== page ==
Skip to main content
ARS Home » Southeast Area » Auburn, Alabama » Soil Dynamics Research » Research » Publications at this Location » Publication #391724

Research Project: Sustaining Productivity and Ecosystem Services of Agricultural and Horticultural Systems in the Southeastern United States

Location: Soil Dynamics Research

Title: Influence of broiler litter band positioning on cotton growth and yield in a Blackland Prairie soil

item Watts, Dexter
item Way, Thomas - Tom

Submitted to: Agronomy Journal
Publication Type: Peer Reviewed Journal
Publication Acceptance Date: 12/23/2022
Publication Date: 3/21/2023
Citation: Watts, D.B., Way, T.R. 2023. Influence of broiler litter band positioning on cotton growth and yield in a Blackland Prairie soil. Agronomy Journal.

Interpretive Summary: New Technology has been developed to apply broiler litter in bands below the soil surface. This technology is being evaluated in multiple locations across the US as a potential management practice to reduce phosphorus loss from agricultural fields. These evaluations are also showing that this technology may increase crop yield. Presently, it is recommended that the subsurface -applied broiler litter should be applied in bands approximately 15 cm from crop rows. However, this is based on recommendations given for liquid inorganic fertilizer. A study was conducted to determine the best distance for applying the subsurface bands of broiler litter from crop rows for producing the greatest cotton yield and growth. Results from this study showed that the greatest benefit was observed when subsurface bands were placed 20 cm or less from crop rows.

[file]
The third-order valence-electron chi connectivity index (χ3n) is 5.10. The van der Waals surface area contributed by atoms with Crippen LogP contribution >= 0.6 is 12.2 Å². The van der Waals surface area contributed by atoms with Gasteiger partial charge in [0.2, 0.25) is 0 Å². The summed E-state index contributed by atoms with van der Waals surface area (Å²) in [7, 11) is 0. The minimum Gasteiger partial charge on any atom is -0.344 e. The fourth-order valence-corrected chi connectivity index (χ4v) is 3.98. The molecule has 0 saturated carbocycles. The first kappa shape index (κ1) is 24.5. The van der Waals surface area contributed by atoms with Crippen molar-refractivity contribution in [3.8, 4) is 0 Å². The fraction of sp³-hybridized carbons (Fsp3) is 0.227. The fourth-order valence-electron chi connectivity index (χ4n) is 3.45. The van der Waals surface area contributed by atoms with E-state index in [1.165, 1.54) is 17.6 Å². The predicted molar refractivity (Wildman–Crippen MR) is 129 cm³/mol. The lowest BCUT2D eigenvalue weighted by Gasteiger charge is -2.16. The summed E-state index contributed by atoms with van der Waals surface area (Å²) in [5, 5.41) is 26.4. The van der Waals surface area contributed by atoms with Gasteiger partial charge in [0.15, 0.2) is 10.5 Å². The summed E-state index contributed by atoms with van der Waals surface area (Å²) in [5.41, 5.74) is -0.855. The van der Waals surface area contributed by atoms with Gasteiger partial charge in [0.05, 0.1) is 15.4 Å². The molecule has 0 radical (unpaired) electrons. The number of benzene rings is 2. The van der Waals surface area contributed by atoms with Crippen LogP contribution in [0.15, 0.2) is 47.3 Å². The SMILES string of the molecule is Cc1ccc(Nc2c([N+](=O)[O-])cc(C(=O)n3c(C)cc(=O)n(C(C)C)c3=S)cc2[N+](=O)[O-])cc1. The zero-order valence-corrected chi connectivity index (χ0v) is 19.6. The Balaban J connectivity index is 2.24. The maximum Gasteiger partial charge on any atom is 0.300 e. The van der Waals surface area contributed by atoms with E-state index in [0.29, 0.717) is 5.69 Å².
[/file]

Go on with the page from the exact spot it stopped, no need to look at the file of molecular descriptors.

Technical Abstract: Subsurface band application of poultry litter in soil is being evaluated across the US as a potential management practice for curbing phosphorus (P) loss and improving nutrient retention. This management practice also shows promise for increasing yields of row crop systems. Determining the optimum plant distance from the subsurface banded broiler litter (BL) could be useful to optimize crop yields. Thus, a cotton experiment was established to investigate the distance of a subsurface BL band from the planted row, on cotton growth and yield. Treatments consisted of subsurface banding BL 0, 10, 20, 30 cm besides the crop row plus a nonfertilized check, broadcasted BL, and banding of urea-ammonium nitrate at 20 cm to the side of row as controls. Differences in yield and growth parameters were observed in 2012 and 2013. Placing BL in subsurface bands increased cotton yield compared to surface broadcasting the litter. When comparing BL band positions, cotton lint yield was greatest when BL was placed in subsurface bands 20 cm or less from the planted row. Minimal differences were observed among treatments for cotton fiber quality. Results suggest that distance between the cotton row and a subsurface BL band can influence cotton growth and yield.